Just over half of SMEs said they were concerned that rocketing prices would dent consumer spending, and rising energy bills and higher raw material costs are reportedly putting pressure on businesses and creating a challenging trading environment. But how is the cost of living crisis affecting cycle stores?
“I offer pickup and delivery with my diesel van, and rising costs have eaten part of my margins,” said Massimo Amodeo, owner of Exeter’s Bikehavn. “My prices, then, inevitably will rise.” On being concerned that high prices are denting consumer spending, Amodeo said: “On one side, yes. On the other, I hope rational choices will push people back to moving by bike. Being a repair workshop and occasionally selling used bikes, I am pretty positive it will end well for me. [I] wouldn’t be so sure if I had a big shop with overheads.”
Stamford Cycleworks in Lincolnshire is a new workshop-only business – trade is inconsistent and spend is cautious, said director Matt Cleathero. On the impact of rising inflation on business, Cleathero said the cost of everything has gone up – energy, fuel, parts. But Cleathero isn’t really concerned about high prices denting consumer spending, as prices have been artificially low for too long. “The price needs to accurately reflect the true cost to get it on our shelf and onto a customer,” said Cleathero. “Labour, materials, environment should all be fairly accounted for.”
Cleathero added: “I think people buy into your story and are more inclined to support you if you’re honest and transparent. An upshot of recent years is that people are seeking out good genuine independent businesses. I’m confident that there is still money out there but the mainstream media and unchecked social media news stunts public confidence – effectively talking the country into recession.”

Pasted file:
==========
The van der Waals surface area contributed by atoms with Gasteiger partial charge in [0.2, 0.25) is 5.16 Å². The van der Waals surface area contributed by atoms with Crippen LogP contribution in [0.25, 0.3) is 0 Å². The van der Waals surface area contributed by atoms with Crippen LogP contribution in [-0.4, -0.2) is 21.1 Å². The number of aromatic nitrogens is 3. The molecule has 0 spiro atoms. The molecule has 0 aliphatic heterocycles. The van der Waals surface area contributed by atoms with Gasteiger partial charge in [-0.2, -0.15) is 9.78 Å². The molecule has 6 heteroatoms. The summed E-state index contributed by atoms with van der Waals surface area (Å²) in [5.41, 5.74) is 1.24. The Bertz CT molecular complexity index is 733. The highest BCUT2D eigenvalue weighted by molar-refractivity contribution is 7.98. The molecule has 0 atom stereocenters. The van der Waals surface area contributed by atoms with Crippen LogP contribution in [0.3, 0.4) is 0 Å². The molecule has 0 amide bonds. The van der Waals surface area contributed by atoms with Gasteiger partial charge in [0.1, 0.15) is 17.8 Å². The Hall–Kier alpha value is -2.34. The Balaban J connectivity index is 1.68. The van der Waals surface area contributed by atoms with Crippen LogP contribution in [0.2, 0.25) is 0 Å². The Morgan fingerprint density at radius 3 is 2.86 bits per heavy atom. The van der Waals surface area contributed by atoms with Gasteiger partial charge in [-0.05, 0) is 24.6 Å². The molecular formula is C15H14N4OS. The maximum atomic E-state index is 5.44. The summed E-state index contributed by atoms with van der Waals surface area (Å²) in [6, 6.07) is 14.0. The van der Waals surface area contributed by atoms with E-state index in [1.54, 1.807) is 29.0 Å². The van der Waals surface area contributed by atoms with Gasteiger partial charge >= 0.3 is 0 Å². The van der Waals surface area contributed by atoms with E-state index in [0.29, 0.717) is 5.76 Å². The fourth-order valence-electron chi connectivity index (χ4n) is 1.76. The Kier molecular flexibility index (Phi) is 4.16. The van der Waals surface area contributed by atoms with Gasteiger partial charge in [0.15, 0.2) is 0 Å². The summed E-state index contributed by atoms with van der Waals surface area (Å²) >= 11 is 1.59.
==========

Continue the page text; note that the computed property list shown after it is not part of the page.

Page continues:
Adam Bell, director of Bognor Bike Hub in Bognor Regis, said the cost of living crisis has had “no real effect”, as they are halfway through a four-year fixed energy deal, but rising inflation has meant rising costs of parts and new bikes. But Bell also isn’t especially concerned about high prices denting consumer spending, “as we’re seeing people stating they’re reducing/stopping use of cars to switch to bikes”. Prospects looking forward are “fairly positive”, Bell added.
Paul Birley, a business owner in Malvern, Worcestershire, said the cost of living crisis has meant the store has seen much higher utility costs. “We can’t even get a fixed price energy contract. Higher fuel costs for delivery to customers, are the immediate problems.” On the impact of inflation, Birley said: “We have to be cautious to ensure every penny we invest in the business is going to make a good return.” Prospects are still good for some product segments, said Birley, but static or fewer sales in other areas.
But on higher prices denting consumer spending, Birley said: “I think at the lower end of the market, customers have less to spend, but from the mid-range upwards people still have money but value price over service more than ever.”